A mastectomy during pregnancy, and chemotherapy two weeks after birth

The first step was getting the mass out, which required a mastectomy on Alisha's left breast.

Once they did a biopsy on the mass, doctors discovered it had already spread to her lymph nodes. Her cancer was so aggressive that specialists briefly considered giving Alisha one round of chemotherapy while she was pregnant.

Listen: Tracy Bevan lost her best friend Jane McGrath to breast cancer. She speaks to Mia Freedman about their friendship. Post continues.

The problem with chemotherapy, however, is how much it compromises immunity, making any kind of surgery particularly dangerous.

Alisha was 33 weeks pregnant when she underwent her mastectomy, and at 35 weeks, doctors delivered her baby early via caesarean. Chemotherapy began just two weeks after that.

In those first two weeks with Isaac, Alisha breastfed and pumped as much as she could. She knew once the chemo started, that her breast milk would become toxic to him.

Alisha with her son Isaac. Image supplied.
Alisha with her son Isaac. Image supplied.

"That's another thing taken away from you as soon as you start chemo," she said. "You can no longer feed your child."

"Everything's kind of come undone..."

Since Isaac was born, only seven and a half weeks ago, Alisha often finds herself looking at him thinking, "I just want to watch you grow up... I want to be here for you."

That's her darkest thought, Alisha says. "I definitely won't be here to see Isaac blowing out his candles on his 18th birthday. My family are what I live and breath for, that's all that really hurts me."

Alisha during chemotherapy. Image supplied.
Alisha during chemotherapy. Image supplied.

Alisha's cancer is now Stage 4. It's become metastatic and spread to her liver. She might have 12 months or she might have six years. No one really knows.

Since her diagnosis, "everything's kind of come undone" for Alisha. Their family had five year plans. Ten year plans. They'd made a series of decisions with the belief that they had time.

"You can't sit there and say I'm going to travel in 10 years..." Alisha says. "What if I'm not here? I never got to do that with my kids."

So Alisha decided to write a to-do list, full of all the little things she'd always promised herself she'd do.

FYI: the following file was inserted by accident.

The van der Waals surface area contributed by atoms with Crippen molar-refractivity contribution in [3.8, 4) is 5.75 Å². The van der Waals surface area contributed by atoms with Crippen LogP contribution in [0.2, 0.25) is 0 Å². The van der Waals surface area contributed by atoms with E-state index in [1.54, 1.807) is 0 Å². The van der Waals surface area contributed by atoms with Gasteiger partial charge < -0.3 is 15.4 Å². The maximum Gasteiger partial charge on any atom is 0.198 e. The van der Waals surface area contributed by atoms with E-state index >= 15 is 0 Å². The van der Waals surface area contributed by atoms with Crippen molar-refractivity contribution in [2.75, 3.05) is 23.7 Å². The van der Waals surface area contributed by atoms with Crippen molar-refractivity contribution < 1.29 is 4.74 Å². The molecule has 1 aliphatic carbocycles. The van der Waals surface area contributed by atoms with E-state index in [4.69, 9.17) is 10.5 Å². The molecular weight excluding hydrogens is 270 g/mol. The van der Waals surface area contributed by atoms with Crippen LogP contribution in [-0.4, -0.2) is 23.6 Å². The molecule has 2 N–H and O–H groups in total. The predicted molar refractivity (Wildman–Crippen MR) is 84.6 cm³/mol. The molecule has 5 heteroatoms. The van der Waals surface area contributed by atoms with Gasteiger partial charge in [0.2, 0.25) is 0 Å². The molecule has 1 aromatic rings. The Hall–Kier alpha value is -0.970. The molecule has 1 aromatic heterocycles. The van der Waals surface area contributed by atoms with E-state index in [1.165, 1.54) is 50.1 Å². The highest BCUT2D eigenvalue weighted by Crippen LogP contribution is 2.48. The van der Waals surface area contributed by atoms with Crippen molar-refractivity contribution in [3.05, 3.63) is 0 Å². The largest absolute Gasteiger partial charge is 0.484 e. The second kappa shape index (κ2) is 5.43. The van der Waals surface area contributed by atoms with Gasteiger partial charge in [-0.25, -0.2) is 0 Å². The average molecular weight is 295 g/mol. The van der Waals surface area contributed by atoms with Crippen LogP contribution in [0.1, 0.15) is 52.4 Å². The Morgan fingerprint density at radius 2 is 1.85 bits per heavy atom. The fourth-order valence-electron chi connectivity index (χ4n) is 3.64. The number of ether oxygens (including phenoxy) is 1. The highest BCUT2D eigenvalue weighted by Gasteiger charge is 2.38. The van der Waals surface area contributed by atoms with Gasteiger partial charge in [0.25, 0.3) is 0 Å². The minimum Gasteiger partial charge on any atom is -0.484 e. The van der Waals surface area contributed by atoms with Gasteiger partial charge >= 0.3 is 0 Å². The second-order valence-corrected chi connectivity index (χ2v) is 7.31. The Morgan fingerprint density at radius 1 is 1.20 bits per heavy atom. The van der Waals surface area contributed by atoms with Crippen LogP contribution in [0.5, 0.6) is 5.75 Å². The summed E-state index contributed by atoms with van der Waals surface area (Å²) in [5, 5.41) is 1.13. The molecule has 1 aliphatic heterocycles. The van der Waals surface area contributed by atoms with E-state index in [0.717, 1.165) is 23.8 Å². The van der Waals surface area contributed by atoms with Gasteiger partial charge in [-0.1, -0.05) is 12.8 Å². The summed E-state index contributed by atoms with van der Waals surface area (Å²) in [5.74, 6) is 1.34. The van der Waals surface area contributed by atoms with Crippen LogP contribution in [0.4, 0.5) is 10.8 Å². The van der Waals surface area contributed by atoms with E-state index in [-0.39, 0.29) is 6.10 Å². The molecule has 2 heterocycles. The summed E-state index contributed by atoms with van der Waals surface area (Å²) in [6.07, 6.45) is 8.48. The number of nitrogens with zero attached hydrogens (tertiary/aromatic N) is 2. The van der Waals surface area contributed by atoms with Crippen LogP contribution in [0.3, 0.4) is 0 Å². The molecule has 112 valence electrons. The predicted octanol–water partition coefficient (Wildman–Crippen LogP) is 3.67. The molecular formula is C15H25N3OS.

Take her family on their first overseas trip. Marry her partner in front of their children. Swim with big turtles. Learn another language. Take the kids horse riding. Take the kids to the Royal Easter Show for the first time. Slow dance in the sunset after a romantic dinner.

Nothing excessive. Just the moments life is meant to be made up of.

All Alisha wants is to create memories with her kids.

Because in the end, she says, "we're only ever left with memories".

You can help Alisha and her family, by donating to 'Help Alisha Live Her Dreams' at Go Fund Me. The money will go towards relieving the financial pressures on her family, and living out the to do list she's put together.

There's a few things Alisha wanted readers to take away from her story. The first is that women must express their concerns with their doctors. If they don't listen, then go further. Get a second opinion. Because if the lump had been tested two years ago, then "it could have changed the whole outcome... It wouldn't have gotten to this stage".

The second, is the incredible support she's received. Canteen offers some great resources on how to tell your kids you have cancer. The McGrath Foundation assigned her a breast cancer nurse following her mastectomy, which has been "wonderful". Her mother has moved in with them, uprooting her life from the Coast. And of course, her partner and kids, who have supported her every step of the way.